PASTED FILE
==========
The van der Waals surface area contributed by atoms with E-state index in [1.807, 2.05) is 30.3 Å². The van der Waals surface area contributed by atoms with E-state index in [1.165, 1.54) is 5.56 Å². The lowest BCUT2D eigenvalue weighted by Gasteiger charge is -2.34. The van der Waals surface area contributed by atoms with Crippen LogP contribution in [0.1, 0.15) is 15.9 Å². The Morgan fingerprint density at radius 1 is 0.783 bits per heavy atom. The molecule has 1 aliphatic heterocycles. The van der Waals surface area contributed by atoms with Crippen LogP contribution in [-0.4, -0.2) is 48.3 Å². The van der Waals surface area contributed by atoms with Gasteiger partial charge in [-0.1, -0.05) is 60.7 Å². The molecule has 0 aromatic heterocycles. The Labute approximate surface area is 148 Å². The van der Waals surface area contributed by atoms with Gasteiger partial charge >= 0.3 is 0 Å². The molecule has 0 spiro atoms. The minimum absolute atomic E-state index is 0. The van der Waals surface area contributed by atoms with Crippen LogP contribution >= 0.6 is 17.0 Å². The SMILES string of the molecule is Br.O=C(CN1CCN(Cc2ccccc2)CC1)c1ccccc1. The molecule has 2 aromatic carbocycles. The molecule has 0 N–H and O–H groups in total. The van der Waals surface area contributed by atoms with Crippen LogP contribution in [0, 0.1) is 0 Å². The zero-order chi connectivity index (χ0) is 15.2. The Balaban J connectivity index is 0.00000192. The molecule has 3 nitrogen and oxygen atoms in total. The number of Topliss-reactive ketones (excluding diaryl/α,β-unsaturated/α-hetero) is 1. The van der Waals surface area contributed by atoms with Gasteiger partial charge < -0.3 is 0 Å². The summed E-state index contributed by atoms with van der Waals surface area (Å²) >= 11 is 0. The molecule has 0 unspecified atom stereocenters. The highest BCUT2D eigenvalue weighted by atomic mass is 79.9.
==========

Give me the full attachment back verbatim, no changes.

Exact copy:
The van der Waals surface area contributed by atoms with E-state index in [1.807, 2.05) is 30.3 Å². The van der Waals surface area contributed by atoms with E-state index in [1.165, 1.54) is 5.56 Å². The lowest BCUT2D eigenvalue weighted by Gasteiger charge is -2.34. The van der Waals surface area contributed by atoms with Crippen LogP contribution in [0.1, 0.15) is 15.9 Å². The Morgan fingerprint density at radius 1 is 0.783 bits per heavy atom. The molecule has 1 aliphatic heterocycles. The van der Waals surface area contributed by atoms with Crippen LogP contribution in [-0.4, -0.2) is 48.3 Å². The van der Waals surface area contributed by atoms with Gasteiger partial charge in [-0.1, -0.05) is 60.7 Å². The molecule has 0 aromatic heterocycles. The Labute approximate surface area is 148 Å². The van der Waals surface area contributed by atoms with Gasteiger partial charge >= 0.3 is 0 Å². The molecule has 0 spiro atoms. The minimum absolute atomic E-state index is 0. The van der Waals surface area contributed by atoms with Crippen LogP contribution >= 0.6 is 17.0 Å². The SMILES string of the molecule is Br.O=C(CN1CCN(Cc2ccccc2)CC1)c1ccccc1. The molecule has 2 aromatic carbocycles. The molecule has 0 N–H and O–H groups in total. The van der Waals surface area contributed by atoms with Crippen LogP contribution in [0, 0.1) is 0 Å². The zero-order chi connectivity index (χ0) is 15.2. The Balaban J connectivity index is 0.00000192. The molecule has 3 nitrogen and oxygen atoms in total. The number of Topliss-reactive ketones (excluding diaryl/α,β-unsaturated/α-hetero) is 1. The van der Waals surface area contributed by atoms with Gasteiger partial charge < -0.3 is 0 Å². The summed E-state index contributed by atoms with van der Waals surface area (Å²) >= 11 is 0. The molecule has 0 unspecified atom stereocenters. The highest BCUT2D eigenvalue weighted by atomic mass is 79.9.